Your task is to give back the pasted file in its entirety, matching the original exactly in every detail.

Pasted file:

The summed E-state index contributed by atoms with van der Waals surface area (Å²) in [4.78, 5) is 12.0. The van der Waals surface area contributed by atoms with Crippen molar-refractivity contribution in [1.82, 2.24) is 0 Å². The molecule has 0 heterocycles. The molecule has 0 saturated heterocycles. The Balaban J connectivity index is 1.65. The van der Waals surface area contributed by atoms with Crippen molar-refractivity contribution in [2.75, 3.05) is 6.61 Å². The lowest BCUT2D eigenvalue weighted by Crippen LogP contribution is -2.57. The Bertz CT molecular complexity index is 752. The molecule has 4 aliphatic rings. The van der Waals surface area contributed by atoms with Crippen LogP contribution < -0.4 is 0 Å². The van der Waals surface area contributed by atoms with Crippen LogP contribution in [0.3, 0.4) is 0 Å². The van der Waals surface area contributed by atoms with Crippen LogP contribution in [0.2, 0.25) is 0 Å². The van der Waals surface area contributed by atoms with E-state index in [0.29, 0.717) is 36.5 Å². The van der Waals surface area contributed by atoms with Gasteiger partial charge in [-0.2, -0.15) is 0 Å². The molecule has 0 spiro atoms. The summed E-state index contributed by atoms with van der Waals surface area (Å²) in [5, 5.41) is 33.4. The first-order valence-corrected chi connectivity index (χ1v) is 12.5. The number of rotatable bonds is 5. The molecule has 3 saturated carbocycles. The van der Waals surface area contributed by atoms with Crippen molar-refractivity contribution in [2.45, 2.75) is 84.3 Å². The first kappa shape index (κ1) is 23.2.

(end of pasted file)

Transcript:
The summed E-state index contributed by atoms with van der Waals surface area (Å²) in [4.78, 5) is 12.0. The van der Waals surface area contributed by atoms with Crippen molar-refractivity contribution in [1.82, 2.24) is 0 Å². The molecule has 0 heterocycles. The molecule has 0 saturated heterocycles. The Balaban J connectivity index is 1.65. The van der Waals surface area contributed by atoms with Crippen molar-refractivity contribution in [2.75, 3.05) is 6.61 Å². The lowest BCUT2D eigenvalue weighted by Crippen LogP contribution is -2.57. The Bertz CT molecular complexity index is 752. The molecule has 4 aliphatic rings. The van der Waals surface area contributed by atoms with Crippen LogP contribution < -0.4 is 0 Å². The van der Waals surface area contributed by atoms with Crippen LogP contribution in [0.3, 0.4) is 0 Å². The van der Waals surface area contributed by atoms with Crippen LogP contribution in [0.2, 0.25) is 0 Å². The van der Waals surface area contributed by atoms with E-state index in [0.29, 0.717) is 36.5 Å². The van der Waals surface area contributed by atoms with Gasteiger partial charge in [-0.2, -0.15) is 0 Å². The molecule has 0 spiro atoms. The summed E-state index contributed by atoms with van der Waals surface area (Å²) in [5, 5.41) is 33.4. The first-order valence-corrected chi connectivity index (χ1v) is 12.5. The number of rotatable bonds is 5. The molecule has 3 saturated carbocycles. The van der Waals surface area contributed by atoms with Crippen molar-refractivity contribution in [2.45, 2.75) is 84.3 Å². The first kappa shape index (κ1) is 23.2.